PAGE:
NinjaFish wrote:I've watched the sideways and intricate dancing forks many times in what seems like slow motion to the eye but haven't been able to capture on camera yet.

Another hobby coming one day!
Shot these Sunday night along the Gibb. The red brown hue is from dust and smoke from fires
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Regards Dick

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Re: Lightning- how to avoid

Post by ronje » Tue Oct 23, 2018 7:42 pm

Fantastic photos. Thanks.
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Re: Lightning- how to avoid

Post by NinjaFish » Tue Oct 30, 2018 4:16 am

What sort of camera are you using Dick?

This is from the Sunday Terra on what to do in case of....
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Dick
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Re: Lightning- how to avoid

Post by Dick » Sat Nov 03, 2018 6:56 pm

NinjaFish wrote:What sort of camera are you using Dick?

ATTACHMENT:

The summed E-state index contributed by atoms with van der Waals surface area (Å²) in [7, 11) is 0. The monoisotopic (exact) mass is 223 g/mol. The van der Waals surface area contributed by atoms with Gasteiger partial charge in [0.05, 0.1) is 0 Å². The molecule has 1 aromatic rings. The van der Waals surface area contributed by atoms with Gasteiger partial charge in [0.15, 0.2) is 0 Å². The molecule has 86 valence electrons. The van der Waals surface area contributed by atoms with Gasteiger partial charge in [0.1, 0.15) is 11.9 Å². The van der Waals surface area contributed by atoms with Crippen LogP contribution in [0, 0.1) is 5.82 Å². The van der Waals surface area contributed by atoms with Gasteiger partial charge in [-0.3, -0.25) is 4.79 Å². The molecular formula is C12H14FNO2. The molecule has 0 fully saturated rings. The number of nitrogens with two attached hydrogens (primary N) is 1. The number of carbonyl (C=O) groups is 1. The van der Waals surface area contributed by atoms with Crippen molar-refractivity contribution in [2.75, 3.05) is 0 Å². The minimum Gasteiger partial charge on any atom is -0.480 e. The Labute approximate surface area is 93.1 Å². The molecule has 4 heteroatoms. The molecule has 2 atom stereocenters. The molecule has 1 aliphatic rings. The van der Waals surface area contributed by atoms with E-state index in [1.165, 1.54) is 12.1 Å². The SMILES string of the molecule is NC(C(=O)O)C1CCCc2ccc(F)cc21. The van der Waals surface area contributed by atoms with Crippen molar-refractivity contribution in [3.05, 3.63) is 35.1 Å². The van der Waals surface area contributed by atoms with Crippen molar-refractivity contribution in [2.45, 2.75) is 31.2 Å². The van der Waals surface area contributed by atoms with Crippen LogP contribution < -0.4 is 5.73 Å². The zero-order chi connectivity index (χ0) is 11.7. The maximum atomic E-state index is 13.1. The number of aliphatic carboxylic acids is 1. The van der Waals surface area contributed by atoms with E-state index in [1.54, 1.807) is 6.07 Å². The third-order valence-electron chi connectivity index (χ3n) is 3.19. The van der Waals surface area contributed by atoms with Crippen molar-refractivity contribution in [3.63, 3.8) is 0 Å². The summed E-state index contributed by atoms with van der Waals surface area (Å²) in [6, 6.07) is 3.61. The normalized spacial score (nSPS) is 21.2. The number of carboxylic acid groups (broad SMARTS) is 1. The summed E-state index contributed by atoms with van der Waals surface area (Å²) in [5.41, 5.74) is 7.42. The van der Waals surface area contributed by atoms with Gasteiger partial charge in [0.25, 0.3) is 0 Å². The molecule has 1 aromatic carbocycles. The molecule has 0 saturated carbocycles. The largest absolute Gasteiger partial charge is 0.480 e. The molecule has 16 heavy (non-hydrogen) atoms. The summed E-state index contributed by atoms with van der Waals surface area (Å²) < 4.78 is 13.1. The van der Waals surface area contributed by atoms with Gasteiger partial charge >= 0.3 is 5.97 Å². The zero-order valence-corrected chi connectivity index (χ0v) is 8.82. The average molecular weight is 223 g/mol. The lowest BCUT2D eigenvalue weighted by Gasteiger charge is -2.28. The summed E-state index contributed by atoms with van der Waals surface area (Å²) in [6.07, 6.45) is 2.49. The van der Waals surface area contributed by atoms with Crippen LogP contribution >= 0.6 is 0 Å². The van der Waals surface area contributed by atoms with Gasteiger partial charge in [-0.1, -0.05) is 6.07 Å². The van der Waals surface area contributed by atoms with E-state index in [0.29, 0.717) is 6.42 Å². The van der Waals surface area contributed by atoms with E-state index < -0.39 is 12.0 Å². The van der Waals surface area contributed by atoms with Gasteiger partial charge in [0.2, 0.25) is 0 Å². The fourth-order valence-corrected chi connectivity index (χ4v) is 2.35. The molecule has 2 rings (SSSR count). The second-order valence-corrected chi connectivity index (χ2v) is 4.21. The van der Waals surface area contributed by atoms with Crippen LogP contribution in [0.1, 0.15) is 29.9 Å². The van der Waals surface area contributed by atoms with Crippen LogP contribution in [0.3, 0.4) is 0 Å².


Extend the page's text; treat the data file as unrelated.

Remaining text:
Canon 5D but any SLR can take shots similar to that. Just need to be able to keep the shutter open for a while and have the camera sitting still
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Re: Lightning- how to avoid

Post by al57 » Sat Nov 03, 2018 7:36 pm

great pics ,love those storm open shutter pics

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Re: Lightning- how to avoid

Post by ronje » Mon Nov 05, 2018 7:00 am

Bit more info about lightning.

Part of my job used to be locating electrical interference emanating from power lines. At times I had to go in a bucket truck at night up 66kv (66,000 volt) power lines. Most problems came from 12 kv lines but the more serious ones were from higher voltage lines.

The closest limit for the bucket was 2 metres. A weird soft blue glow (corona - not the beer) was clearly visible along the line and you could feel the electrostatic charge building on body hairs due to the proximity.


In a thunderstorm, the water droplets in the cloud become electrostatically charged and fall to the bottom of the cloud which becomes charged. That electrostatic charge induces an equal and opposite charge on the ground as it passes over.


Higher ground or taller objects (closer to the cloud) have bigger charges induced in them. When the opposite charges have sufficient "electrical tension" between them, the air ionises in narrow channels setting up a discharge path. When the discharge happens, a very small part of the discharge is diverted into these "un-used" channels with the main discharge showing up as a single strike.